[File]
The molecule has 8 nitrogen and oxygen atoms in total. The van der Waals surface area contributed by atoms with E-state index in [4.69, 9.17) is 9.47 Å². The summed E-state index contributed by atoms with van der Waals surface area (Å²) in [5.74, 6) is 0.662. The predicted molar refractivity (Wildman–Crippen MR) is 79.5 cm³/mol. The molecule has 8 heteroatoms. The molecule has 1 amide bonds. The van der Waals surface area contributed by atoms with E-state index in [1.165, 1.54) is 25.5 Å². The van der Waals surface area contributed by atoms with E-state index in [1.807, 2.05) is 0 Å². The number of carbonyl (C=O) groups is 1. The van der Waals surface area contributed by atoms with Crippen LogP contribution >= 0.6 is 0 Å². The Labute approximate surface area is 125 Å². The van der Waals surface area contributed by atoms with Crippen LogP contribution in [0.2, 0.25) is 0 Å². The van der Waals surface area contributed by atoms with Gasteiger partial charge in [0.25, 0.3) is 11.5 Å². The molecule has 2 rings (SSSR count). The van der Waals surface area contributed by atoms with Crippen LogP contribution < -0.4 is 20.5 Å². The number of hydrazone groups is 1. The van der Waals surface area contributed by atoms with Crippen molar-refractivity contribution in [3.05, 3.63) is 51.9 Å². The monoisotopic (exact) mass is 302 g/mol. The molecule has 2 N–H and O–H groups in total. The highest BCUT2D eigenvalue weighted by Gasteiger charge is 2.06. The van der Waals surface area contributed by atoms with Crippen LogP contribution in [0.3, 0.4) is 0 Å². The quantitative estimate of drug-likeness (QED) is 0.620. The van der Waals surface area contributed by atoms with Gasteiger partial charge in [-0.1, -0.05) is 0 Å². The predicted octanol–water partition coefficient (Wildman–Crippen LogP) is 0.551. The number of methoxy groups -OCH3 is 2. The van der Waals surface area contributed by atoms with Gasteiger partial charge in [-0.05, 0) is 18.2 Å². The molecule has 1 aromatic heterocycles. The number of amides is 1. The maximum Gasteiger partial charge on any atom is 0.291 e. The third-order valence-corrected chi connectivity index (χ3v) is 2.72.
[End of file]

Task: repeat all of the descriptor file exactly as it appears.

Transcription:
The molecule has 8 nitrogen and oxygen atoms in total. The van der Waals surface area contributed by atoms with E-state index in [4.69, 9.17) is 9.47 Å². The summed E-state index contributed by atoms with van der Waals surface area (Å²) in [5.74, 6) is 0.662. The predicted molar refractivity (Wildman–Crippen MR) is 79.5 cm³/mol. The molecule has 8 heteroatoms. The molecule has 1 amide bonds. The van der Waals surface area contributed by atoms with E-state index in [1.165, 1.54) is 25.5 Å². The van der Waals surface area contributed by atoms with E-state index in [1.807, 2.05) is 0 Å². The number of carbonyl (C=O) groups is 1. The van der Waals surface area contributed by atoms with Crippen LogP contribution >= 0.6 is 0 Å². The Labute approximate surface area is 125 Å². The van der Waals surface area contributed by atoms with Crippen LogP contribution in [0.2, 0.25) is 0 Å². The van der Waals surface area contributed by atoms with Gasteiger partial charge in [0.25, 0.3) is 11.5 Å². The molecule has 2 rings (SSSR count). The van der Waals surface area contributed by atoms with Crippen LogP contribution < -0.4 is 20.5 Å². The number of hydrazone groups is 1. The van der Waals surface area contributed by atoms with Crippen molar-refractivity contribution in [3.05, 3.63) is 51.9 Å². The monoisotopic (exact) mass is 302 g/mol. The molecule has 2 N–H and O–H groups in total. The highest BCUT2D eigenvalue weighted by Gasteiger charge is 2.06. The van der Waals surface area contributed by atoms with Crippen LogP contribution in [0.3, 0.4) is 0 Å². The quantitative estimate of drug-likeness (QED) is 0.620. The van der Waals surface area contributed by atoms with Gasteiger partial charge in [-0.1, -0.05) is 0 Å². The predicted octanol–water partition coefficient (Wildman–Crippen LogP) is 0.551. The number of methoxy groups -OCH3 is 2. The van der Waals surface area contributed by atoms with Gasteiger partial charge in [-0.05, 0) is 18.2 Å². The molecule has 1 aromatic heterocycles. The number of amides is 1. The maximum Gasteiger partial charge on any atom is 0.291 e. The third-order valence-corrected chi connectivity index (χ3v) is 2.72.